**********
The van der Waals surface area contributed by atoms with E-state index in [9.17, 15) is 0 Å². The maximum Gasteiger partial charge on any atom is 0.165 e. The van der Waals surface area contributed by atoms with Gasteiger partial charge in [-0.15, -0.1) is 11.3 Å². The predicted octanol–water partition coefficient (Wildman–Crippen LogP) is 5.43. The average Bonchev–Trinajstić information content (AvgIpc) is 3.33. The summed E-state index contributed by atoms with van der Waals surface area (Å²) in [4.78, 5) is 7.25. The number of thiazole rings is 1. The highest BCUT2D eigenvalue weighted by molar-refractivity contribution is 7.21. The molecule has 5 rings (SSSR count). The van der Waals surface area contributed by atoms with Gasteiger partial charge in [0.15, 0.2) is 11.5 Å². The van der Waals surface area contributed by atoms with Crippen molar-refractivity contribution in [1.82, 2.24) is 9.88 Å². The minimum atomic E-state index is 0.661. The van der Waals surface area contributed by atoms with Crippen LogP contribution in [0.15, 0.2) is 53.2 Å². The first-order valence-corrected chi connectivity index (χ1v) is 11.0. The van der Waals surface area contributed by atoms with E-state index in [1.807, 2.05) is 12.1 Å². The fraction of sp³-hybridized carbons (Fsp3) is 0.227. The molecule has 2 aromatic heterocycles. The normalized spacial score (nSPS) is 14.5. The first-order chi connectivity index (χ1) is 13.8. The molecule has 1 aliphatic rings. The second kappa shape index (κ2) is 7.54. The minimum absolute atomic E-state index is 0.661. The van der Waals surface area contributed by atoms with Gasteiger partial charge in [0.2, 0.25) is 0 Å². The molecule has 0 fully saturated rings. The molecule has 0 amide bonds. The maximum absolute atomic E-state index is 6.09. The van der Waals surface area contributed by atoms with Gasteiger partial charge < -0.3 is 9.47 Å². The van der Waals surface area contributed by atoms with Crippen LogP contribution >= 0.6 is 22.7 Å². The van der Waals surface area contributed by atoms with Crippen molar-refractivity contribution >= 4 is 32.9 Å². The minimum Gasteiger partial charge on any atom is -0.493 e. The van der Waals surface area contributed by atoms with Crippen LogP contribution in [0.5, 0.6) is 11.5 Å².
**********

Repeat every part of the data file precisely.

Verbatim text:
The van der Waals surface area contributed by atoms with E-state index in [9.17, 15) is 0 Å². The maximum Gasteiger partial charge on any atom is 0.165 e. The van der Waals surface area contributed by atoms with Gasteiger partial charge in [-0.15, -0.1) is 11.3 Å². The predicted octanol–water partition coefficient (Wildman–Crippen LogP) is 5.43. The average Bonchev–Trinajstić information content (AvgIpc) is 3.33. The summed E-state index contributed by atoms with van der Waals surface area (Å²) in [4.78, 5) is 7.25. The number of thiazole rings is 1. The highest BCUT2D eigenvalue weighted by molar-refractivity contribution is 7.21. The molecule has 5 rings (SSSR count). The van der Waals surface area contributed by atoms with Gasteiger partial charge in [0.15, 0.2) is 11.5 Å². The van der Waals surface area contributed by atoms with Crippen molar-refractivity contribution in [1.82, 2.24) is 9.88 Å². The minimum atomic E-state index is 0.661. The van der Waals surface area contributed by atoms with Crippen LogP contribution in [0.15, 0.2) is 53.2 Å². The first-order valence-corrected chi connectivity index (χ1v) is 11.0. The van der Waals surface area contributed by atoms with E-state index in [1.807, 2.05) is 12.1 Å². The fraction of sp³-hybridized carbons (Fsp3) is 0.227. The molecule has 2 aromatic heterocycles. The normalized spacial score (nSPS) is 14.5. The first-order chi connectivity index (χ1) is 13.8. The molecule has 1 aliphatic rings. The second kappa shape index (κ2) is 7.54. The minimum absolute atomic E-state index is 0.661. The van der Waals surface area contributed by atoms with Gasteiger partial charge in [0.2, 0.25) is 0 Å². The molecule has 0 fully saturated rings. The molecule has 0 amide bonds. The maximum absolute atomic E-state index is 6.09. The van der Waals surface area contributed by atoms with Gasteiger partial charge < -0.3 is 9.47 Å². The van der Waals surface area contributed by atoms with Crippen LogP contribution >= 0.6 is 22.7 Å². The van der Waals surface area contributed by atoms with Crippen molar-refractivity contribution >= 4 is 32.9 Å². The minimum Gasteiger partial charge on any atom is -0.493 e. The van der Waals surface area contributed by atoms with Crippen LogP contribution in [0.5, 0.6) is 11.5 Å².